With less snow and ice at Mt. Shasta, Californians face more water restrictions

Written by Amy Ta, produced by Bennett Purser

Mill Fire smoke (below) and Mountain Fire smoke (above) obscure Mount Shasta, in Siskiyou County, California, U.S., September 3, 2022. Credit: REUTERS/Fred Greaves.

This month’s heat wave broke temperature records across the American West, and now the top of California’s Mount Shasta is largely brown. The peak used to have almost year-round snow cap, but it’s currently barren rock, says Kurtis Alexander, a San Francisco Chronicle reporter. 

All that melting destabilized the rock, debris, and soil that comprise Mt. Shasta, and in many places, debris flow and mudslides washed out roads, drainage, and power lines, he explains. 

He says the debris and mud likely would have damaged a water line used by people in McCloud, a town southeast of Mt. Shasta. Residents shut down that line and have been living with water restrictions. However, they plan to build a new pipeline that will run under the drainage and not be threatened by mudslides.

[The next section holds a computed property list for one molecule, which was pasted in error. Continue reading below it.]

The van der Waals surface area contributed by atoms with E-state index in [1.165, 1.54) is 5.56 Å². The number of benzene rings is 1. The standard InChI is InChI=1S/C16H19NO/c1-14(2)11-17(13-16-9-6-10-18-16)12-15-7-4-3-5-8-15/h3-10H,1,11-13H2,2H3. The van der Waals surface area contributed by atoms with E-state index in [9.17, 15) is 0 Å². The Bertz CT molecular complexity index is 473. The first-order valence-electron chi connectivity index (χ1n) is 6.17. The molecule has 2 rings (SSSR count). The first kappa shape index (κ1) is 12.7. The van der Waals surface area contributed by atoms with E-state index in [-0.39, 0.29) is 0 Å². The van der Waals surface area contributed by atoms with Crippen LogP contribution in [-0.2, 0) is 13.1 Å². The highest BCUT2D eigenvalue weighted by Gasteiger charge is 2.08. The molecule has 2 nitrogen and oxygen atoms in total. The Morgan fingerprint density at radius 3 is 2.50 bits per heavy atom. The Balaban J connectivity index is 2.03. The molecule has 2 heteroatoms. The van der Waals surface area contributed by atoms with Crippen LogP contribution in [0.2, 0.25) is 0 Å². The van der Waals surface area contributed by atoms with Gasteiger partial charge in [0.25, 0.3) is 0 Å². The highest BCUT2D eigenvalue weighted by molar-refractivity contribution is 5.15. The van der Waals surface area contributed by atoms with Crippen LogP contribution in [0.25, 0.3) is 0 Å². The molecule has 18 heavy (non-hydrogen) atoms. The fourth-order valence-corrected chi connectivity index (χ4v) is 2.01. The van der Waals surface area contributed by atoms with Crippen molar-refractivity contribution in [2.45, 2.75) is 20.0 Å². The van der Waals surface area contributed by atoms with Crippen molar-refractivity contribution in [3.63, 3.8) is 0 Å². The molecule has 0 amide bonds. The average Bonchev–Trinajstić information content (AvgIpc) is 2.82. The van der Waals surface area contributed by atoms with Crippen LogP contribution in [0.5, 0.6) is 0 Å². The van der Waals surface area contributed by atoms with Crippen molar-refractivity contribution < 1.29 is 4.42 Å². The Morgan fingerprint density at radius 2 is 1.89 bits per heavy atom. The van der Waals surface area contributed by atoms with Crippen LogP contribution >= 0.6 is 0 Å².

What do Mt. Shasta’s glaciers mean for the environment and community overall? 

“The glaciers do help keep the landscape moist. That water is also good for water supplies. … The water seeps into the ground, fills the aquifers. And then the springs … are filled up so that they [communities] can extract that water [from] Shasta as well,” Alexander explains. “Some of the runoff from the snow and the glaciers goes to Lake Shasta, which … is the largest reservoir in California. And that sends off water across the state for cities and farms.” 

On a grander scale, the glaciers reflect solar energy and heat, so losing the snow and ice means reinforcing global warming, Alexander says.

The glaciers lost six to nine inches during the latest heat wave. That’s what Alexander heard from Mauri Pelto, chief of the North Cascade Glacier Climate Project. 

“These glaciers, like the Whitney glacier, is probably only about 100 feet thick. So when you're talking nine inches a day, you're talking a significant which portion.” 

He adds, “We have seen a pace of melting that as the climate warms, we're going to see more years where there is this high rate of melting.”